Categories: Maritime SecurityNews

U.S. Navy prepares to test railgun weapon in December


The U.S. Navy is issuing a noise advisory for the Naval Surface Warfare Center areas as military engineers will conduct live-fire tests of the railgun weapon system from Wednesday, Dec. 2, through Friday, Dec. 4.

A noise advisory has been issued by Naval Surface Warfare Center Dahlgren Division while the center prepares for upcoming tests at the Potomac River Test Range and the Explosive Experimental Area (Pumpkin Neck).

“These facilities are used by our military to conduct munitions testing and should be avoided while testing is in progress,” said in the noise advisory.

Also noted that potentially will create a “Very Loud” noise down range and in communities surrounding NSF Dahlgren.

The statement did not provide information on the type of weapon system ar its projectiles.

Military Headlines

The railgun weapon system is designed to support air and missile defense, counter-battery fire, and precision indirect fire. It features electromagnetic launchers that use electricity instead of chemical propellants to fire projectiles at high speeds.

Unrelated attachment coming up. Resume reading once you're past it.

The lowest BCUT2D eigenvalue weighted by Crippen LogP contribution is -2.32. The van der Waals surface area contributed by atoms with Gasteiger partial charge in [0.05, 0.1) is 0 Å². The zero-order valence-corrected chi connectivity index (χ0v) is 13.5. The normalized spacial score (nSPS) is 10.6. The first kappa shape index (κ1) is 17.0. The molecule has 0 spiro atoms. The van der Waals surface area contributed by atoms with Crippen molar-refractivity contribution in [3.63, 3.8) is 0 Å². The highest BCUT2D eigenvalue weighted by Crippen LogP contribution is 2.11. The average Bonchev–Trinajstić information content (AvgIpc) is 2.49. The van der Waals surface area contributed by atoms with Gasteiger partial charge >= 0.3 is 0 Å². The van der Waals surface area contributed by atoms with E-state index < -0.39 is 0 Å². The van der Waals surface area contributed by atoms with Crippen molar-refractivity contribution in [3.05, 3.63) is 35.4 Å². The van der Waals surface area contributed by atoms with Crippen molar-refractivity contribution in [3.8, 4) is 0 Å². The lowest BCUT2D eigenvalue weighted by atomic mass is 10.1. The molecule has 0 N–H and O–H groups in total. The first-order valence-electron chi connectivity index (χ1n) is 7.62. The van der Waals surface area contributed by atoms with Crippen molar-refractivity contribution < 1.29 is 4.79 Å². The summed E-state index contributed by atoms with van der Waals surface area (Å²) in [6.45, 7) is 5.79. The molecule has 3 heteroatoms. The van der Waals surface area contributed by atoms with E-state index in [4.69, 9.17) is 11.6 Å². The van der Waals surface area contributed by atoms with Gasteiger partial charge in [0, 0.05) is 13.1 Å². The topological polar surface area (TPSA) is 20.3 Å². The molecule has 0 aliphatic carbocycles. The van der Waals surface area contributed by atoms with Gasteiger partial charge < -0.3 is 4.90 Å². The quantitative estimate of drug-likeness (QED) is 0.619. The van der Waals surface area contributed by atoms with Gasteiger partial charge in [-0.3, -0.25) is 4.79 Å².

Using a massive electrical pulse rather than a chemical propellant, the railgun can launch projectiles much farther than the 13-nautical-mile range of the U.S. Navy’s standard 5-inch naval gun. Previous incarnations of the railgun suffered from limited muzzle energy and could only fire a few shots before the launcher needed to be replaced. These days, however, the railgun has increased its muzzle energy substantially and can shoot hundreds of projectiles before requiring refurbishment.

The railgun was initially envisioned for land attack until its potential warfighting advantages sparked examination of other vital missions. Modeling and analysis established a real potential for it to enhance integrated air and missile defense and anti-surface warfare. The railgun, with a hypervelocity projectile, is expected to be very cost-effective while adding offensive and defensive depth. It can inexpensively address many lethal threats while conserving much more costly missiles for the most challenging targets.

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